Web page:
Leaders must establish and maintain the trust and confidence of those they are called on to lead before, during and after severe to catastrophic events. We need to maintain our integrity at all times, ensuring our words and actions align. We need sufficient humility to acknowledge when we are wrong or have wronged others and to forgive ourselves or seek forgiveness from others. We need to exercise the courage to speak truthfully about a matter regardless of cost to our egos. Our thoughts, words and actions must be for the benefit of others. Our agendas, clear, unambiguous and open for all to see. Exhibiting exemplary behaviour is critical.
Our sense of self and ability to be a well-balanced, compassionate human beings must never be sidelined. We need to be accountable for our past, present and future results and we should use, to the fullest (and constantly improve) all of our inherent talents. The Australian community expects this and we should expect nothing less of ourselves.
Natural disasters force collective action in a society to deal with effects. Not only are severe to catastrophic events inevitable, they are immeasurably complex in their science (their causes), behaviour (what they do), and their impacts (who and what they effect and how). We must humbly accept that they exceed our collective capabilities to mitigate them effectively.
It is only by engaging our collective physical resources, knowledge, skills, experience, creativity and innovation before, during and after an inevitable event that solutions to complex natural disasters form. Acknowledging this underpins our need for unity.
Having the capacity to accept the inevitability and complexity of severe to catastrophic events, our individual and collective limitations externally and internally in dealing with them, and the need to unify in the face of such adversity requires all of us to exercise humility before, during and after a disaster.
Humility allows us to surrender our fixed views of the world, and presents opportunities to expand our thinking, to genuinely hear the contributions and suggestions made by others, and grant ourselves permission to say ‘we don’t know, but we’ll find out’. Perhaps most importantly, humility shows a genuine vulnerability; one that fosters personal relationships.
Humility also assists us in using our collective imagination to bring to mind things that are not present to our senses, creativity to develop original ideas that have value, and innovation to put new ideas into practice. All this will be needed for us to move beyond the limitations of our current individual and collective knowledge, skills, experience and imagination. The culmination of these attributes could be termed our ‘collective wisdom’ and will be essential as we prepare for severe to catastrophic events.
Disasters create significant physical, emotional and psychological suffering within our communities including those called to respond, lead, manage and report, as well as those who bear witness either first-hand or through the many forms of media.
Accepting that our industry’s primary motivation is to do our very best within acknowledged limits and granting ourselves permission to emotionally reflect in the face of adversity, means we cannot help but have a deep sense of compassion with all of those who are touched in some way by these events. Compassion alleviates emotional distress, motivates us to think beyond our own suffering, and moves us to action for the benefit of others.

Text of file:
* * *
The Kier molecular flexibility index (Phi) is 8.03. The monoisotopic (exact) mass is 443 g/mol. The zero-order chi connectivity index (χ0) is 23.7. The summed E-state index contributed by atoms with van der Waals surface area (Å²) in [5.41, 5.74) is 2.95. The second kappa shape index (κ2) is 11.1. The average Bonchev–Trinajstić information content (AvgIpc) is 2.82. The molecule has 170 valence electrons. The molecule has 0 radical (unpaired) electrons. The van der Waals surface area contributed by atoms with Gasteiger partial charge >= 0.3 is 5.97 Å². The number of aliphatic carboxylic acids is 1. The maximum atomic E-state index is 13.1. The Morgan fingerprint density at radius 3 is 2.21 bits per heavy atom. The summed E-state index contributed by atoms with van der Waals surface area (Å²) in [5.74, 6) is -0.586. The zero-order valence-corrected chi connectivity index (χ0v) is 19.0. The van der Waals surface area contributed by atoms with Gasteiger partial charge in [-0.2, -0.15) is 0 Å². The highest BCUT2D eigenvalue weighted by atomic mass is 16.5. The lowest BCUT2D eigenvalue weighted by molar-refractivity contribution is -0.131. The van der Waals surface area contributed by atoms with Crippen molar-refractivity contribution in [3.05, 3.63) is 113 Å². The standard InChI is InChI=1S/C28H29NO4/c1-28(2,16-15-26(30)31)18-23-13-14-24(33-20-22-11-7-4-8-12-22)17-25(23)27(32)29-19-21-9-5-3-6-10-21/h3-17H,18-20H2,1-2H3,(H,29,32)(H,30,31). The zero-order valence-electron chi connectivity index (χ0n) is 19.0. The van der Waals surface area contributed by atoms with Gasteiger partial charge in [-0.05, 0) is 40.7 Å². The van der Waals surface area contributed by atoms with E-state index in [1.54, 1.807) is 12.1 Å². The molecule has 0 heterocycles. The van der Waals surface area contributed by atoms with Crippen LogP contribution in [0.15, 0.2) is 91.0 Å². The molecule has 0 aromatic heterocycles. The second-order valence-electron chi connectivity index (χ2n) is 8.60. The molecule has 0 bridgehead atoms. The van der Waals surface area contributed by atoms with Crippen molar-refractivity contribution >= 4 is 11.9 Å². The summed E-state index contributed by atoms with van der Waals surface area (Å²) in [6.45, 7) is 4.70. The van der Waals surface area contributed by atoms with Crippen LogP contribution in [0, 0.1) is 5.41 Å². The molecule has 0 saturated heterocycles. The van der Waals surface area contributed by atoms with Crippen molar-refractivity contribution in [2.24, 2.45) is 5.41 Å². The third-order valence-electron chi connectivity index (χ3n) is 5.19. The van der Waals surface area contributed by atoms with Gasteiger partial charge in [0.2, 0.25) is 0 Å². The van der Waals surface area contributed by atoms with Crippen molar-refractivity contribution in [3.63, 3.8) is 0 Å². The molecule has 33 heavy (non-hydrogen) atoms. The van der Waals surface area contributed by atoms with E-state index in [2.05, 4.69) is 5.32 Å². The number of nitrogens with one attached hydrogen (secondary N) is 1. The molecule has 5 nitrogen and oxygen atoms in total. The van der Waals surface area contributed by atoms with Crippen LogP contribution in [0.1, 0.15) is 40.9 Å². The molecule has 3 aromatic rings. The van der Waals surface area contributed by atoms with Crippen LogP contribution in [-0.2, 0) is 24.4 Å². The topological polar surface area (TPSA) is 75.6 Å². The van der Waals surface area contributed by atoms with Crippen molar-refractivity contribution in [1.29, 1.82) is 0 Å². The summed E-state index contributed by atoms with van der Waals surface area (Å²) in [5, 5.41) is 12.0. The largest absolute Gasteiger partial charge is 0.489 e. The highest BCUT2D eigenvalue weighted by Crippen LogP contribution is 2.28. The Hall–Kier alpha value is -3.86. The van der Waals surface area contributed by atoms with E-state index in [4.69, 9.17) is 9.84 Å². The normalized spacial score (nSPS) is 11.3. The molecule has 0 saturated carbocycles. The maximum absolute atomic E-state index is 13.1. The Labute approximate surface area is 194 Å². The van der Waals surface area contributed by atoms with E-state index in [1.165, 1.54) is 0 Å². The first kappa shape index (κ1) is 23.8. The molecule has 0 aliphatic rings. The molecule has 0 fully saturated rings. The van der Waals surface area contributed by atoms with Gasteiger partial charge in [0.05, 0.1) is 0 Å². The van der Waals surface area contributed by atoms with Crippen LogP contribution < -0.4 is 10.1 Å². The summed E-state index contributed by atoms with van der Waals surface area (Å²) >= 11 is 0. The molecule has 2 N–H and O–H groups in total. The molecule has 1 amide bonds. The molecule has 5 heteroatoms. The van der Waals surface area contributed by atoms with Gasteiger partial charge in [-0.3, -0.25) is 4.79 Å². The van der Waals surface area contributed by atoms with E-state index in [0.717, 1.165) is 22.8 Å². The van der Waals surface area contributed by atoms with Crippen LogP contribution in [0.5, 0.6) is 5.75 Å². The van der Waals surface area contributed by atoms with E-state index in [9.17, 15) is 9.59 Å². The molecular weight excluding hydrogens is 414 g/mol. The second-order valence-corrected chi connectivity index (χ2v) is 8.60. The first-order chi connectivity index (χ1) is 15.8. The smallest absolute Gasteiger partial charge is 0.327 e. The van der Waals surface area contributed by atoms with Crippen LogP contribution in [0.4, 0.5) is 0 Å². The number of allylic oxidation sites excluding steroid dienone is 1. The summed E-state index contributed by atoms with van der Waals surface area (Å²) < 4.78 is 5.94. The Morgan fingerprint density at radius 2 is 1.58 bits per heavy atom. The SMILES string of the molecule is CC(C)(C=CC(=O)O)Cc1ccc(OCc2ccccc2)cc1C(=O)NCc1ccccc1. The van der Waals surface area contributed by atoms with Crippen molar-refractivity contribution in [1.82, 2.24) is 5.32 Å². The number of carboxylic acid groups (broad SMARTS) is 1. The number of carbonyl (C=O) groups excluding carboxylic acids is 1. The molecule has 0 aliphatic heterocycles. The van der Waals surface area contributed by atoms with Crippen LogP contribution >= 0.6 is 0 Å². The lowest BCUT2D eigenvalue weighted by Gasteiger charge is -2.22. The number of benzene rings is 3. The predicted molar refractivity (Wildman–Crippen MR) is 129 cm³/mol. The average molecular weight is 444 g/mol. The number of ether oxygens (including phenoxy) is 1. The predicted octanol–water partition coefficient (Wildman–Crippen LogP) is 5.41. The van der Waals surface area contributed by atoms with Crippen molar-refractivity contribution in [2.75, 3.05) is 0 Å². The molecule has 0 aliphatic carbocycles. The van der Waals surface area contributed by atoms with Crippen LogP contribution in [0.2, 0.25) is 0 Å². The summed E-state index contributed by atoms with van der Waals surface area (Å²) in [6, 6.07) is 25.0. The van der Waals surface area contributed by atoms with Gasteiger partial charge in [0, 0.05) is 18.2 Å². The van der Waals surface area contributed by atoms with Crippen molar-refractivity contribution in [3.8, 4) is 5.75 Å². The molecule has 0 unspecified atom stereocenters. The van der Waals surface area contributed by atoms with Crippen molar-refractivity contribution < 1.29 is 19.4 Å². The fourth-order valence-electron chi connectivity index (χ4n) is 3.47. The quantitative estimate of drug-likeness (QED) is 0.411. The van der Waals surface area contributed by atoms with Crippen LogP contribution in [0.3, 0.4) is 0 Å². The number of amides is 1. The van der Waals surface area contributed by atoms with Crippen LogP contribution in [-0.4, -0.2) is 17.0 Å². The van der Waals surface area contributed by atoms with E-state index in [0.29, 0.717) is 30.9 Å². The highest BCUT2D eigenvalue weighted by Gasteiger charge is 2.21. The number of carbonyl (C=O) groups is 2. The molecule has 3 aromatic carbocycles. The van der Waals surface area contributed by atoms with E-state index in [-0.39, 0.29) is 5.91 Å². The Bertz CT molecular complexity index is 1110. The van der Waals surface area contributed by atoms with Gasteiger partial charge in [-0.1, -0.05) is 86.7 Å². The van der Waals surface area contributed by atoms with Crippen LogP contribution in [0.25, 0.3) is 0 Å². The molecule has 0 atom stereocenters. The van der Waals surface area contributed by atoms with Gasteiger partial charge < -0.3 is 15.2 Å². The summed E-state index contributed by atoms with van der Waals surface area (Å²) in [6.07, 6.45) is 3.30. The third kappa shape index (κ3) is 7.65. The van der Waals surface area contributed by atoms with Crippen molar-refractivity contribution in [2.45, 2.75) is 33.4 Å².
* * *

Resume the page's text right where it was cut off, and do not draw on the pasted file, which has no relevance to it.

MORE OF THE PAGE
We will all experience, to a greater or lesser degree, feelings such as regret, remorse, anger and frustration. Understanding that we could not choose the event, that its severity went beyond our internal and external resources and knowing, that we were motivated to do the best we could within these constraints, then we soon come to realise that there is so much more that we individually and collectively need to learn, but perhaps more importantly, that blame is futile.
In the face of such adversity most of us will reflect on our own perceived limitations and over time forgive ourselves for those things that we did or didn’t think, did or didn’t say, or did or didn’t do. Having reached some sense of inner peace about our own perceived limitations we owe it to grant forgiveness to others for they have endured the same internal suffering.
There are other ethical considerations for leadership in challenging environments but, in any event, without ethics underpinning our leadership, we are likely to fall short of maximum proficiency and minimum harm.
Australia has significantly improved its ability to prepare for, respond to and recover from disasters. We have, however, reached a point of limitation in our capability to conventionally mitigate the consequences of severe to catastrophic events. Limitations exist in the physical world and also in our minds. Here is what we can do:
Opportunities to close gaps of residual risk are available now. We must take them.
1 Australian Standard: Wind loads for housing AS: 4055–2012. At: www.standards.org.au/OurOrganisation/News/Pages/Wind-loads-for-housing.aspx.
2 National Emergency Risk Assessment Guidelines. At: www.em.gov.au/Publications/Program%20publications/Pages/NationalEmergencyRiskAssessmentGuidelines.aspx.